Science - November 2, 2006

‘It is an issue between Armenians and Turks’

Was Turkey’s deportation of Armenians during the First World War genocide or not? The question remains unanswered. While Turkey will never accept this definition, some European countries are forcing their Turkish citizens to stop the denial. Master’s student Burcu Ekmekci is from Turkey, but prefers not to answer the question of whether it is genocide or not. ‘I simply don’t know. In my opinion, it is a sad tragedy.’

Burcu came to the Netherlands to do a Master’s in Environmental Sciences, and is working on her thesis about biogas production. She’s been living in Wageningen for more than a year now, and enjoys how ‘organised’ things are here. ‘Even bus timetables are available on internet,’ she says with a note of surprise.

On the subject of genocide she prefers to remain neutral. ‘Both Armenians and Turks lost many people during the war, and the Ottoman Empire was in the final stages of collapse. Many ethnic groups, including Armenians, wanted independence and started insurgencies. The Turks decided to secure their territory by deporting most Armenians to Syria. Maybe this deportation wasn’t the best decision, but whether it was genocide, I’m not sure.’

Last September, the issue caused a stir in Dutch politics when two leading political parties took candidates of Turkish origin off their election list because they denied that the genocide had taken place. Since then the French government has even passed a law making it a crime to deny the mass killings were genocide. ‘By passing this law France is damaging freedom of thought,’ says Burcu. What’s more, Burcu is annoyed by other countries becoming involved in the issue. ‘Whether it is genocide or not is an issue to be resolved between Turks and Armenians. They will always be neighbours and should talk with each other to solve this matter. Now other countries are interfering purely out of their own interests, for example to stop Turkey joining the European Union. But let France first apologise to Algeria for the killings they carried out there instead of trying to solve our problems.’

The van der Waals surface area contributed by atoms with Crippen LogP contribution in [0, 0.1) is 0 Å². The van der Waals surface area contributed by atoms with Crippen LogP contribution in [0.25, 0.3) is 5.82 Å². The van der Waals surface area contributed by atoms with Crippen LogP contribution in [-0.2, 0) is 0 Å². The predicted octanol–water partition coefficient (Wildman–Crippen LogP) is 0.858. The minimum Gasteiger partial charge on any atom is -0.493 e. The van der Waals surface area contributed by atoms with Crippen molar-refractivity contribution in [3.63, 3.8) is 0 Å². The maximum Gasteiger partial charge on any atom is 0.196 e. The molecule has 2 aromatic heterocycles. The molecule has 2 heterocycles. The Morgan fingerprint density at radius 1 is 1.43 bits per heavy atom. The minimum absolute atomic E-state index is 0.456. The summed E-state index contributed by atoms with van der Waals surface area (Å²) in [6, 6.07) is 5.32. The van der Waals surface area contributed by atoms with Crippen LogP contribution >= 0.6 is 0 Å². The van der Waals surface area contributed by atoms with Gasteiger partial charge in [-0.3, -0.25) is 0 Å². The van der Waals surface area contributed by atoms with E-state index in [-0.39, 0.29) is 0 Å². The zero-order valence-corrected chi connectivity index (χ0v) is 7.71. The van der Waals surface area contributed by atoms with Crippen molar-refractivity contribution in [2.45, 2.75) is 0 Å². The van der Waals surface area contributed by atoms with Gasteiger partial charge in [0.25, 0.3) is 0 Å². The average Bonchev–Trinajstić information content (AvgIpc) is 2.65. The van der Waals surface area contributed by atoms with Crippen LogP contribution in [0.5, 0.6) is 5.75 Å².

The UN convention on the prevention and punishment of the crime of genocide was only passed in 1948, Burcu emphasises, and during the following decades, nobody referred to the Armenian killings as being genocide. ‘It was only in 1960 that the USSR started to use the term when it got into a conflict with Turkey.’ The US and France followed soon after, countries with considerable Armenian populations. ‘Why now and not before?’ Burcu wonders. Because there is something to be gained, she thinks. ‘Acceptance is one step, but after that there will be demands for financial compensation or land. I think that what happened during that period was a tragedy for both sides. Both Turkey and Armenia should accept this, but there should be no profit or political games involved.’

At present Turkey is negotiating on EU membership. Many countries do not want Turkey to join because Islam is the main religion. ‘But we actually have seven ethnic groups, including citizens with Orthodox Armenian origins, all living in the same street in peace. There are also many shades of religious belief. My mother doesn’t wear a headscarf. My grandmother does, but only to protect herself from the sun while working on the land. And we are a democracy, unlike many Muslim countries. Women in Turkey even got the vote before women in England did. We are a liberal country with a strong industry. Many EU countries have less.’

For these reasons Burcu hopes that Turkey does not join the EU. ‘It’s not that I am against Europe itself, but I don’t see the advantages. Many European countries are less organised and developed than Turkey. This makes implementing EU regulations difficult. The more industrialised countries such as the Netherlands or Germany have to wait for countries like Poland and Romania, where implementation takes a lot of time.’

Yet Burcu is enjoying the negotiation period. It gives the Turkish government a better idea of what’s important worldwide, she says. ‘Environmental policies used to be very low on the list, but now Turkey is giving them higher priority since the EU stressed their importance.’

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